Peyronie's disease plaques form on the penis fibrosis. The most common symptoms are curvature of the penis during erection, pain, deformity of the penis and erectile dysfunction. Although treatments have been ineffective, currently they used techniques Urology that could replace surgery, such as intraplate Xiaflex injection therapy and shock waves.
Peyronie 's Disease: What It Is
Peyronie's disease is the formation of fiberboards in the "tunica albuginea", a layer of elastic tissue that surrounds the corpora cavernosa of the penis.
It is an acquired disorder, localized and progressive, of unknown origin, which ends up producing a curvature of the penis during erection and may also be accompanied by pain, deformity or erectile dysfunction.
Stages of Peyronie's disease and diagnosis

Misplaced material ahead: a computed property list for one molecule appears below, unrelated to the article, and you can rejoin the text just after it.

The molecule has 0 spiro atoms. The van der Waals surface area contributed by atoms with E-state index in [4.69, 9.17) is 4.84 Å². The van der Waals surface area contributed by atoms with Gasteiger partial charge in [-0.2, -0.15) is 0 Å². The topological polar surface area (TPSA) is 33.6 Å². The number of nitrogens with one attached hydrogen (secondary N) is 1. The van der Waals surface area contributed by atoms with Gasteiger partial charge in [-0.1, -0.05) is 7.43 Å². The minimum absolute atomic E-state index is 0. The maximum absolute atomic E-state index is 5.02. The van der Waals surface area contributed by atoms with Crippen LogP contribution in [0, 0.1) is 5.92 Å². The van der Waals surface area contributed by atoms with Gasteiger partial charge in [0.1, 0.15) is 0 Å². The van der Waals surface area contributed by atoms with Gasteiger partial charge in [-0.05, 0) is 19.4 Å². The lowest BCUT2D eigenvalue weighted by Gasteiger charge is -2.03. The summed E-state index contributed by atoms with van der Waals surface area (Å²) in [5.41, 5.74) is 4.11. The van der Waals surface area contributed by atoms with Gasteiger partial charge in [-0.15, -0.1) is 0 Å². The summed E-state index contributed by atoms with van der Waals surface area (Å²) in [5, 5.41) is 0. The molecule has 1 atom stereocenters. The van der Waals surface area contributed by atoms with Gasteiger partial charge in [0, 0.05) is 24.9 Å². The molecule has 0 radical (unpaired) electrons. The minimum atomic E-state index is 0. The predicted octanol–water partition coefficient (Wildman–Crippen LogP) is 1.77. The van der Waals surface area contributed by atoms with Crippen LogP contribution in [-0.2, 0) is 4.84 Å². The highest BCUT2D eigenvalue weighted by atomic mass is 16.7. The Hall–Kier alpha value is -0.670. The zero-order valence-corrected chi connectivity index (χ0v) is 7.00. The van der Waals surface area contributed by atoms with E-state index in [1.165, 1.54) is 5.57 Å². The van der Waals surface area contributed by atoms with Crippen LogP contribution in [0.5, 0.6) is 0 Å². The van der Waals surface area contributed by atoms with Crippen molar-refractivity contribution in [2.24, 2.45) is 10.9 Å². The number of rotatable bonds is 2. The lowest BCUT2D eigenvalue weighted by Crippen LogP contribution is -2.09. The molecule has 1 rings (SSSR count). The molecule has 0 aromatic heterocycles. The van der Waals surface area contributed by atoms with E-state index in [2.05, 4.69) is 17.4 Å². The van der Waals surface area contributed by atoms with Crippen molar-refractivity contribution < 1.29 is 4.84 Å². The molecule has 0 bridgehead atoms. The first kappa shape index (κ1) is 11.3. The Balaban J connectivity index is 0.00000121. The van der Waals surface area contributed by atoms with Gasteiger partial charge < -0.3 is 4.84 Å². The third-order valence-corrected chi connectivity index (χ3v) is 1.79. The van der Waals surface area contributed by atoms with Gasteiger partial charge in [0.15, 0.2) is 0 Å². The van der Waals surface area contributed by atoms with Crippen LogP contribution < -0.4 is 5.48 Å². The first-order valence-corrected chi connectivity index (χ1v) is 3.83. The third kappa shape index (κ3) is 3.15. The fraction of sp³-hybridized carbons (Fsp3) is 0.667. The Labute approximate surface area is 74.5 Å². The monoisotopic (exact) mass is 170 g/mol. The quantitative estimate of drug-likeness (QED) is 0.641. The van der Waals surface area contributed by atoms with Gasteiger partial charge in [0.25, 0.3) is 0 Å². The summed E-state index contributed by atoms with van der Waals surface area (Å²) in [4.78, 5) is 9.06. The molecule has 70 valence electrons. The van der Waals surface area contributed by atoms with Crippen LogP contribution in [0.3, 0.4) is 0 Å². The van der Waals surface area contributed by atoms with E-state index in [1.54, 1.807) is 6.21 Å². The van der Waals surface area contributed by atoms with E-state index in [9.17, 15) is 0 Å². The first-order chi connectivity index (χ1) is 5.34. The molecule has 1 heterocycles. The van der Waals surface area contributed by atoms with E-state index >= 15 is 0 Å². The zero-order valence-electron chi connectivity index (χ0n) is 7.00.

Urology differ in two phases in the clinical course of the disease: acute and chronic. The acute phase, which typically lasts between 12 and 18 months, is characterized by painful erections, progressive curvature or deformity of the penis, palpable plaque and, sometimes, erectile dysfunction. In the chronic phase it stabilizes deformity and pain disappears.
The diagnosis is usually obvious based on patient history and clinical examination, in addition to the symptoms mentioned above during the development of the disease.
Treatment of Peyronie's disease
Medical treatment to Peyronie's disease has proved ineffective. They have used oral drugs, topical, intralesional, penile traction devices, etc.. Lately gaining strength intraplate injection Clostridium histolyticum collagenase, first nonsurgical treatment for this disease, and therapy with shock waves.
Surgery is the only alternative in those cases where there is a significant penile curvature. There are different surgical variations, but most of them try to straighten the penis at the expense of a decrease in the length of the convex side of the bend to match the concave portion where the plate is, without acting on it.
Another alternative is to remove the plate with subsequent use of a graft to cover the defect. This alternative is often associated with impoverishment of erectile function.